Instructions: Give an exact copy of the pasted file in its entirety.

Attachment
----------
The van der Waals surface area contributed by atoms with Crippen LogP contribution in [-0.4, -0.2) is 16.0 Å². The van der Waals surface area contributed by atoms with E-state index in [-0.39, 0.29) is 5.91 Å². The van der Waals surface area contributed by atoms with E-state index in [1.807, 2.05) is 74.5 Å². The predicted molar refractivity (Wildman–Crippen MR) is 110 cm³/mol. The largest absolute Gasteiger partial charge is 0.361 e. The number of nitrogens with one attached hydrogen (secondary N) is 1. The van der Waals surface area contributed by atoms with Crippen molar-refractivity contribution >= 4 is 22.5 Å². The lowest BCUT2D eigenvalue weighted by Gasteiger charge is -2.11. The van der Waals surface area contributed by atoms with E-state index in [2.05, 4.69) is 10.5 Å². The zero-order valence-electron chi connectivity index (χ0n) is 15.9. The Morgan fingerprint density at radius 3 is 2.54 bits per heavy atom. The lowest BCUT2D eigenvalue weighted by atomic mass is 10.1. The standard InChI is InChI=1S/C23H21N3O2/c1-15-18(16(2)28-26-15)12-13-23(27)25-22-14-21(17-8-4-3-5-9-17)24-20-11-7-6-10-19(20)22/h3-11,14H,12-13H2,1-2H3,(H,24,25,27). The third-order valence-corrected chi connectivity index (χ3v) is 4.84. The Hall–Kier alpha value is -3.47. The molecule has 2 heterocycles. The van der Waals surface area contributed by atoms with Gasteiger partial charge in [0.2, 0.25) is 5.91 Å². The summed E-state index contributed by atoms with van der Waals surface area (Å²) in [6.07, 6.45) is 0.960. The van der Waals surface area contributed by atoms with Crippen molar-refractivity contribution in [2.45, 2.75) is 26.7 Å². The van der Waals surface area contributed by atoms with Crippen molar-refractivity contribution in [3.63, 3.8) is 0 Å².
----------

The van der Waals surface area contributed by atoms with Crippen LogP contribution in [-0.4, -0.2) is 16.0 Å². The van der Waals surface area contributed by atoms with E-state index in [-0.39, 0.29) is 5.91 Å². The van der Waals surface area contributed by atoms with E-state index in [1.807, 2.05) is 74.5 Å². The predicted molar refractivity (Wildman–Crippen MR) is 110 cm³/mol. The largest absolute Gasteiger partial charge is 0.361 e. The number of nitrogens with one attached hydrogen (secondary N) is 1. The van der Waals surface area contributed by atoms with Crippen molar-refractivity contribution >= 4 is 22.5 Å². The lowest BCUT2D eigenvalue weighted by Gasteiger charge is -2.11. The van der Waals surface area contributed by atoms with E-state index in [2.05, 4.69) is 10.5 Å². The zero-order valence-electron chi connectivity index (χ0n) is 15.9. The Morgan fingerprint density at radius 3 is 2.54 bits per heavy atom. The lowest BCUT2D eigenvalue weighted by atomic mass is 10.1. The standard InChI is InChI=1S/C23H21N3O2/c1-15-18(16(2)28-26-15)12-13-23(27)25-22-14-21(17-8-4-3-5-9-17)24-20-11-7-6-10-19(20)22/h3-11,14H,12-13H2,1-2H3,(H,24,25,27). The third-order valence-corrected chi connectivity index (χ3v) is 4.84. The Hall–Kier alpha value is -3.47. The molecule has 2 heterocycles. The van der Waals surface area contributed by atoms with Gasteiger partial charge in [0.2, 0.25) is 5.91 Å². The summed E-state index contributed by atoms with van der Waals surface area (Å²) in [6.07, 6.45) is 0.960. The van der Waals surface area contributed by atoms with Crippen molar-refractivity contribution in [2.45, 2.75) is 26.7 Å². The van der Waals surface area contributed by atoms with Crippen molar-refractivity contribution in [3.63, 3.8) is 0 Å².